WLT Staff Picks: The Best of 2010 Part 2

As a first- time expectant mother, I spent most of 2010 reading every parenting and pregnancy book I could get my hands on. I also, to my horror, realized that my days of endless hours to read for pleasure were quickly dwindling! With this realization, I was determined to make 2010 my year of “Greatest Hits.” I read some classics that I hadn’t gotten to during my college days and re-read a handful of my all-time favorite books. My top 3 picks for 2010 will hopefully inspire you to go back to your bookshelves and pull down some of those treasures from your past.

Alice in Wonderland by Lewis Carroll

As I was perusing our bookshelves, I came across a beautiful leather bound copy of Alice in Wonderland that my mother had given to me on my ninth birthday. At the age of nine, Alice’s world was a bit too upside down for me and I never got past page ten. At age thirty, I was able to read the book in its entirety in one sitting. Carroll’s world is fabulously lush and surprisingly adult. I can’t wait to hand it down to our little girl.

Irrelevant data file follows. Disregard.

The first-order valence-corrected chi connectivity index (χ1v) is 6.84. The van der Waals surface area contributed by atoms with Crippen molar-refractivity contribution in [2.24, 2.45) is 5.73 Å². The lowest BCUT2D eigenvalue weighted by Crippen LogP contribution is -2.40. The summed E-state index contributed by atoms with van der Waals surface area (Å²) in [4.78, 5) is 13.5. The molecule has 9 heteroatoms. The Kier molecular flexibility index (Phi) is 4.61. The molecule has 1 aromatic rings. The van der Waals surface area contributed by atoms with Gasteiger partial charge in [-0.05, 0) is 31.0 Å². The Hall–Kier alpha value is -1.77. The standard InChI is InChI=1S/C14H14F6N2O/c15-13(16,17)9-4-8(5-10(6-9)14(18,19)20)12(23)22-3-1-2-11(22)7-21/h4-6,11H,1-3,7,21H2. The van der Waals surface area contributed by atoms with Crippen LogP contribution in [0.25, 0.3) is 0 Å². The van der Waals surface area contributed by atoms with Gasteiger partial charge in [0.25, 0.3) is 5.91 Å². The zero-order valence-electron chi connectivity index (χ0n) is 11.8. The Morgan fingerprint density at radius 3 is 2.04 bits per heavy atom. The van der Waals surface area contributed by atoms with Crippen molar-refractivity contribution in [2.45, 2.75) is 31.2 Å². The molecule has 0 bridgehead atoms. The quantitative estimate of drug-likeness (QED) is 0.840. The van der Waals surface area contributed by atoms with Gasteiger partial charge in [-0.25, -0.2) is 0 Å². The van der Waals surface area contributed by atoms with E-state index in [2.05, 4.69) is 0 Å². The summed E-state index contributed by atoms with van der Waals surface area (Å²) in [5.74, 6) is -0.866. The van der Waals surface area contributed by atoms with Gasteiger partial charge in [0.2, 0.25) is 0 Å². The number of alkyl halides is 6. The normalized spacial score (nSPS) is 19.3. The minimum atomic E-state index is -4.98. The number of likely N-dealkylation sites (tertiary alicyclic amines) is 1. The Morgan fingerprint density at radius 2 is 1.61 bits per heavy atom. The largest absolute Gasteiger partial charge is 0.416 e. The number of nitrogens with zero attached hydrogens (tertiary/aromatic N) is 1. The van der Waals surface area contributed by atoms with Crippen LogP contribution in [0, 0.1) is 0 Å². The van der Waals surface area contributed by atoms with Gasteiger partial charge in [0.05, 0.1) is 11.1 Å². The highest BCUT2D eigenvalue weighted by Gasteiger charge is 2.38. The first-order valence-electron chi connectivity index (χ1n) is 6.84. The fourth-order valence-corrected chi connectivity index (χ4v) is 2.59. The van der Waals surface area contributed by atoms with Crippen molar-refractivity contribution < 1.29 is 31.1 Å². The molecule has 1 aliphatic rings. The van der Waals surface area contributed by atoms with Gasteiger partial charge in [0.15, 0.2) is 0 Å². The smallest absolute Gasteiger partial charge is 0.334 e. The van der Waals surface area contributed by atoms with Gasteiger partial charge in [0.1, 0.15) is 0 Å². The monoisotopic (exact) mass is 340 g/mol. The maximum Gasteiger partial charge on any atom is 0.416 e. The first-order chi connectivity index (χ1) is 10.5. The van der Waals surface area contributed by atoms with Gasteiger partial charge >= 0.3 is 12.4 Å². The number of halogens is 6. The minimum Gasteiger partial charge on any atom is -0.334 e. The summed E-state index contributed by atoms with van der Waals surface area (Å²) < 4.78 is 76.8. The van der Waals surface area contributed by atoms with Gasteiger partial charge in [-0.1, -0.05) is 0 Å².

The Hours by Michael Cunningham

The Hours has long been on my personal list of  favorite books. I couldn’t resist pulling it off the shelf to re-read it one more time! Cunningham deservedly won the Pulitzer for his gorgeously crafted tribute to Virgina Woolf . Although dark at times, the story is so tightly and intricately woven that you somehow force yourself to forsake the pain and instead concentrate on the beauty of it all.

To Kill a Mockingbird by Harper Lee

I like to re-read To Kill a Mockingbird at least every other year, and of course, it made my 2010 greatest hits round-up. As a young child, I would watch the VHS tape of the movie starring Gregory Peck over and over and over again. By the time I was old enough to actually read the book, I knew the story so well that it was already a part of me. Each time I read it, I appreciate Lee’s prose and perfection more and more. It’s a novel so great, so deserving of all of its accolades, that even its own author could never quite figure out how to follow it.

Happy New Year!

–Jan Baumer

Search Scribe By Category
Email Subscription